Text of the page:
You can learn a thing or two from the iconic Parks & Rec character who coined Galentine’s Day as an unofficial holiday for women. Known for her over-the-top gift giving and impressive attention to detail, Knope’s infamous gestures aligns with the opportunity for brands to cultivate a loyal audience of repeat customers through their webspace. A great way to convert one-time visitors in to full-fledged fans is to integrate thoughtful offerings, helpful demos, or other resources that ultimately add value to the lives of your audience. Again, this is where you can identify opportunities for your brand by assessing what’s not happening in the market. Hallmark and Dove certainly didn’t think of Galentine’s Day as a way to market a gushy holiday to women, but thanks to NBC, it sure is benefitting their February sales. Point is, create distinction for yourself by thinking about what your customer wants and reinventing the ways you serve them. Don’t just create an educational eBook or a social media calendar, but instead create something that breaks down social media scheduling step by step, or an app that syncs to-do’s from Trello or Hootsuite with your Microsoft Outlook Calendar. Forget the thinking that your website is about you because you’ll reap the most success when you reinforce your persona by approaching all the contents of your site, including resources, blog posts, white papers, etc., with your customer in mind.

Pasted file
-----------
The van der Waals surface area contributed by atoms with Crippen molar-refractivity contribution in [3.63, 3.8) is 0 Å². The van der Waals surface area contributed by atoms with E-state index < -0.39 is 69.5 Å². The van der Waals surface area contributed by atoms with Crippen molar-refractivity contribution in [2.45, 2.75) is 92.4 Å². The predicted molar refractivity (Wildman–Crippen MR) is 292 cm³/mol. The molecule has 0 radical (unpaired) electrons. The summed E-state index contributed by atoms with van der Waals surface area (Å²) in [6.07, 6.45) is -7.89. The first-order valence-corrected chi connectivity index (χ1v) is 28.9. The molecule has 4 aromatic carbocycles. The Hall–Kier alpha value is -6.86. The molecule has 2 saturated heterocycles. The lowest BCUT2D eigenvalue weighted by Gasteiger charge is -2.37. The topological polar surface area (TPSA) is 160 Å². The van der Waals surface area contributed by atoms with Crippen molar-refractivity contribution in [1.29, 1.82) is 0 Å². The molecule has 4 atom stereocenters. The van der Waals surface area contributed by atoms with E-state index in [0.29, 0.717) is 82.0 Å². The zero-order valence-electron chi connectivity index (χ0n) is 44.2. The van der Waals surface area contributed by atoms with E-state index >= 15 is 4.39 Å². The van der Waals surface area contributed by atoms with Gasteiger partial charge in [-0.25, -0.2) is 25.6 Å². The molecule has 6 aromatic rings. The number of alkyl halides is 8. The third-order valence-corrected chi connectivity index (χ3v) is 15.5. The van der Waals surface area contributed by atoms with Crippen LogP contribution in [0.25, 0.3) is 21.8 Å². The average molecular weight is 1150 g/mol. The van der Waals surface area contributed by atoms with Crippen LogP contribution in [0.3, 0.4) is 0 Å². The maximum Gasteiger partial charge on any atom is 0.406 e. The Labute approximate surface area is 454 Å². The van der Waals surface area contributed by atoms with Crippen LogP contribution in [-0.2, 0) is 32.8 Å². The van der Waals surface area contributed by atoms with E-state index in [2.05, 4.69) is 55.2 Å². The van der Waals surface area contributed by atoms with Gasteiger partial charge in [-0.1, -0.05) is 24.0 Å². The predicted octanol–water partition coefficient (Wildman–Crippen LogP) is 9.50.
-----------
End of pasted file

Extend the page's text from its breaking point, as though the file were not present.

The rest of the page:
A long time ago, in a galaxy far, far away, creatives began to design with the big picture in mind.

The legacy of George Lucas’ Star Wars persists over time because the minds behind the franchise consistently demonstrate an admirable ability to create from a macro view. A great website doesn’t earn its rep by excelling in an isolated area, but instead receives recognition when all of its components work cohesively to make a more compelling and enticing statement. This means you need to ask yourself the following questions:

  1. Is the content across the site diverse? Does everything we have on our site serve a unique purpose? Are we communicating these messages in the most interesting and compelling way we can think of?
  2. In considering the perspective of a first-time visitor, is our navigation easy to follow? Can I quickly find what I’m looking for? Do we direct the viewer from page to page in a way that’s intuitive, or do the direction cues get confusing? In what ways we can simplify any facet of this process to make it easier on our audience?
  3. What options do we provide for sharing content? How are we incorporating social media pages? Are we maximizing the ways we create parallels between our website and our social media accounts? Do we have a feature that allows viewers to join our mailing list, receive a newsletter, or receive updates happening on our blog?
  4. How does our website appear when accessed through a mobile device? Is the format and navigation on mobile as seamless and accessible as it is on a desktop? Is the content on the mobile app easy to digest, or does it get overwhelming?
  5. What’s our strategy for search engine optimization? Do we have an idea of what keywords will drive the right people to our website? How can we ensure we are implementing an approach that gives us the exposure we are looking for?

Creating a website is no small task. In fact, it can be intimidating and daunting to say the least. However, when it’s done with intent and unprecedented thinking, it can be a beneficial conduit for growth and long-term success. Contemplate these tips the next time your website needs an upgrade, and be sure that when you use them, you  implement each sentiment on your own terms.